All entries by this author

21 years ago

Jul 11th, 2016 3:19 pm | By

The Srebrenica massacre was 21 years ago today.

The United Nations had declared Srebrenica a safe haven for civilians, but that didn’t prevent Serb soldiers from attacking the town they besieged for years. As they advanced on July 11, 1995, most of the town’s Muslim population rushed to the nearby UN compound hoping that the Dutch peacekeepers would protect them.

But the outnumbered and outgunned, peacekeepers watched helplessly as Muslim men and boys were separated for execution, while the women and girls were sent to Bosnian government-held territory. Nearly 15,000 residents tried to flee through the woods, but were hunted down and also killed.

The victims were buried in mass graves, which were dug up shortly after the war 

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They need to go back

Jul 11th, 2016 2:38 pm | By

Yarl’s Wood is cutting costs. We know what that means…

Staff are being replaced by “self-service kiosks” at the troubled Yarl’s Wood immigration detention centre as the main way of driving through a £42m cut in the costs of a new Home Office contract to run the centre, it has been disclosed.

A report by the National Audit Office (NAO) published on Thursday also reveals that some women have refused to go on “humiliating” hospital visits after a tougher Home Office policy made it more likely they would be handcuffed on outside visits.

Handcuffs – as if immigration were a violent crime.

Let’s take a look back.

A former senior Serco official who worked inside the Yarl’s Wood

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Brains and addiction

Jul 11th, 2016 12:08 pm | By

On Fresh Air a few days ago:

We’re going to talk about new ways of understanding and treating addiction. My guest, Maia Szalavitz, is the author of a book that examines scientific, behavioral and medical research about addiction. She says the methods of treatment and punishment haven’t caught up with the research.

Szalavitz is a journalist who’s been covering addiction and drug-related issues for nearly 30 years. She writes a column for VICE and has been a health reporter and columnist for Time magazine. She was addicted to cocaine and heroin from the age of 17 to 23. She stopped using in 1988, about two years after she was arrested and charged with cocaine possession. She faced a mandatory

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In the hands of strangers

Jul 10th, 2016 4:04 pm | By

Joanne Payton pointed out this article by Afak Afgun to me, on that issue of women being banned from funerals in some Muslim countries or cultures or both.

She starts with the loving relationship she had with her father, and his death at the age of 46.

It was after his death that I became more aware of my gender. I cannot forget the day I saw his dead body. This was not to be the worst part of my day. Random Pakistani adults were coming up to me, as the eldest child, and telling me that now I have to be the ‘son’- as if a daughter couldn’t do what a son could. My father had never made me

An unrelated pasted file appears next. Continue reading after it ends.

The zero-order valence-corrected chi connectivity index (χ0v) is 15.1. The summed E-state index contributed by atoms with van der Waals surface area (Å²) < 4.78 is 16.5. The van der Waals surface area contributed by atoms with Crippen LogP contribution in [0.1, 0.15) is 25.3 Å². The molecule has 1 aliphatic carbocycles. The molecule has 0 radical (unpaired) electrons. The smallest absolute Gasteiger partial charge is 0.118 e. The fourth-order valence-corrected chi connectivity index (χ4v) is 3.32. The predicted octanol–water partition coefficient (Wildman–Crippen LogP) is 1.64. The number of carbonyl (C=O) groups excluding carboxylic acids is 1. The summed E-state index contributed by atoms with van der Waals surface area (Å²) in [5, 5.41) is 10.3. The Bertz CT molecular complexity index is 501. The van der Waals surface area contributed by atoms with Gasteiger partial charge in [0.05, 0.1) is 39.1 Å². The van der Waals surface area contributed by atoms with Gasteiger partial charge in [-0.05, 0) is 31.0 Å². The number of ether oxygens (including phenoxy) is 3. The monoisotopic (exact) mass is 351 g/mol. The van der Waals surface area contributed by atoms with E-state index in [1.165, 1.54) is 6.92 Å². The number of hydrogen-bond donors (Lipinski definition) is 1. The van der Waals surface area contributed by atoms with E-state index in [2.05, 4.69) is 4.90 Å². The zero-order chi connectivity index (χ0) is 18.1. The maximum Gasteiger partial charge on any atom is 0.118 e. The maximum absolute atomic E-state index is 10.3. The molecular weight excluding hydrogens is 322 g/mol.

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It’s the preaching

Jul 10th, 2016 3:43 pm | By

Irshad Manji says why it’s not enough for apologists for Islam such as CAIR to condemn the slaughter at Pulse.

 … Read the rest

No good-bye for you

Jul 10th, 2016 11:12 am | By

I mentioned yesterday that the BBC photo of the crowd at Edhi’s funeral seemed to show only men. I’m now learning that in some majority-Muslim countries women are barred from all funerals, period. The Muslim Women’s League puts it this way:

The custom of excluding women from funeral ceremonies is a cultural tradition garbed in Islamic clothing that varies from one place to another, applied for example in Pakistan and Saudi Arabia but not necessarily in Egypt or Syria. Iran, considered by several media in the West as the most fundamentalist state in the Middle East, does not bar women from attending funeral services.

I find that heart-breaking.… Read the rest

He helped everyone without distinction

Jul 10th, 2016 10:50 am | By

Kashif Chaudhry on Facebook:

Extremist “Khatme Nabuwwat” group warns Muslims against Abdul Sattar Edhi and donating to his charities. In another message three years ago (attached), they prayed for his death and cursed him, calling him a disbeliever and blasphemer. Reason: He helped everyone without distinction and praised the Ahmadiyya Muslim community’s humanitarian work across the world.

Edhi is Pakistan’s supreme pride. The shameless & extremist Khatme Nabuwat group should be called out for spreading hate and poison in young minds against one of the world’s leading humanitarians. He is far more Muslim in my mind than all these ignorant mullahs combined. ‪#‎EdhiMyHero‬

Religion, eh? Tribalism first, universalist humanitarianism nowhere.… Read the rest

A fundamentalist agenda that seeks to communalise law and social policy

Jul 10th, 2016 9:18 am | By

Pragna Patel and Gita Sahgal explain the concerns behind the open letter to Teresa May on the Sharia inquiry.

In 2015, the UK government announced that it would hold an independent inquiry into the operation of Sharia Councils in the UK.  Predictably, some dismissed the move as yet another example of ‘Muslim bashing’ and ‘Islamophobia’ because it was located within the State’s counter- extremism strategy.

But some of us welcomed the inquiry precisely because it provided a vital and rare opportunity for the state to examine the resurgence of religious fundamentalism and extremism within black and minority communities in the UK, and its impact on gender equality and justice.

For years, many of us have been in the forefront of

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Shamsia Hassani

Jul 10th, 2016 8:52 am | By

From A Mighty Girl:

A young Afghan street artist is helping transform Kabul’s war-torn walls into colorful canvases filled with messages of peace, hope, and female empowerment! 28-year-old Shamsia Hassani, Afghanistan’s first female street artist, hopes to use her art to “cover all the bad memories of war from people’s minds with colors,” while at the same time promote women’s rights. “I want to show that women have returned to Afghan society with a new, stronger shape,” she says. “It’s not the woman who stays at home. It’s a new woman. A woman who is full of energy, who wants to start again.”

Hassani, who was born in Iran to Afghan refugee parents, moved to Afghanistan in 2005 to

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An ancient art form deeply rooted in national history

Jul 9th, 2016 6:07 pm | By

A matador was gored to death by a bull today.

Victor Barrio, 29, a professional bullfighter, was killed when the bull’s horn pierced his chest.

The fight, in the eastern town of Teruel, was being broadcast live on TV.

Bullfighting really pisses me off. National tradition, skill, artistry, blah blah – yes but all of that is in aid of torturing an animal to death in front of a crowd, as entertainment. It’s fucked up six ways from Sunday, and it should just stop.

About 2,000 bullfights are still held every year in Spain, but the numbers are falling. In 2010, Catalonia became the second Spanish region after the Canary Islands to ban the tradition.

Opponents describe the blood-soaked